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Omni-channel’s weakest link

Big, bulky, hard-to-handle products pose unique challenges to the supply chain.


Selling a $250 kayak on-line and paying UPS a $600 charge for oversized items is not a sustainable business model. Grills, treadmills, land and garden equipment, golf clubs, shelving units, wedding dresses, fireplace pokers, and many more products are often shipped outside the Amazon, UPS or other 3PL supply chain.

“We call this “Chuck in his truck,” says Nancy Matchey, VP Packaging Optimization at Chainlytics. Matchey’s remarks came at the Omni-Channel Packaging Strategies Conference in Charlotte, NC October 3-4. The conference was hosted by International Safe Transit Association (ISTA) and sponsored by PCA, Packaging Corporation of America.

Like most other delivery-to-consumer supply chains, big and bulky items suffer from poor transportation infrastructure and high cost in labor and time to deliver one item. Labels such as toxic, perishable, fragile or flammable offer even more complexity. Incorrect addresses, no one there to accept package, remote or cramped locations, cancelled and returned orders introduce more chances for large items to be mishandled and damaged.

Companies getting it right? Furniture and appliance delivery.

According to Matchey, CPG’s are adding more packaging, incurring increased product damage, losing profit margins to retain market share, and searching for solution partners. Matchey talks about a future where etailers partner with capable suppliers of handling and delivery including developing standards and issuing certifications.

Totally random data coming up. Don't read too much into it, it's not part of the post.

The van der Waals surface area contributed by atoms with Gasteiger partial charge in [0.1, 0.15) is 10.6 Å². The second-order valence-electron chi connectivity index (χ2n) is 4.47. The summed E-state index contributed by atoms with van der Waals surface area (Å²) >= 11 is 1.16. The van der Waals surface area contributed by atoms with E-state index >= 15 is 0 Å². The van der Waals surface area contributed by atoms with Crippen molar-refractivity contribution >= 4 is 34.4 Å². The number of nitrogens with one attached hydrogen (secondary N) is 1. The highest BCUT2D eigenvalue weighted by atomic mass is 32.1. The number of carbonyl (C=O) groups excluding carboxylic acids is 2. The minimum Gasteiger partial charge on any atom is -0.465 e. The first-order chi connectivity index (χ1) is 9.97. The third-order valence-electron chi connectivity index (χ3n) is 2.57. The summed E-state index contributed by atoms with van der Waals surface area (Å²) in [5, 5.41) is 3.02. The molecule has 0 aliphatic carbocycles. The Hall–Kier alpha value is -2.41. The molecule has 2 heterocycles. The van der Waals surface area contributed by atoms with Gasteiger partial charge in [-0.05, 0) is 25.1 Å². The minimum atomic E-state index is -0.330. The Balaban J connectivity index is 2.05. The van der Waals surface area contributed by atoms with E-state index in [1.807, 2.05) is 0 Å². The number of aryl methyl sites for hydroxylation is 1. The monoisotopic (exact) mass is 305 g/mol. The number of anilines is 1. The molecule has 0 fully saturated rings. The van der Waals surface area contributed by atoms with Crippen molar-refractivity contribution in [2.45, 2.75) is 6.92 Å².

Matchey suggested steps for developing your supply chain strategy:

DECIDE: How far do we want to own safe transport of our products

DEFINE: Your final mile or miles

UNDERSTAND: Your last mile experiences first hand

PARTICIPATE: In the process with ride-a-longs

TALK: With your sales, marketing and etailer asscoiates and drive standards

WORK: With your etailers to make sure their websites communicate the details required for successful consumer experience.

Scott’sMiracle-Gro’s Paul Havlovitz presented a case study for e-commerce with a spreader for grass seed, fertilizer, etc. In the store, three are stacked into a nice display and this format was very successful in a big box retail environment. Breaking them down for individual shipment proved to be a problem resulting in a lot of damage and returns.

The spreader itself became the focus of the team, and they figured out a way to add a few small assembly steps (less than ten minutes) that resulted in a way more compact, better protected product shipment using 30% less corrugated. This is more than putting a band-aid on the current retail product packaging, it involved reconfiguring the product itself for successful e-commerce delivery.

And ultimately, there is no harm in examining certain products and saying they do not belong in the e-commerce supply chain

For more information on ISTA’s Omni-Channel Packaging Strategies Conference, click here

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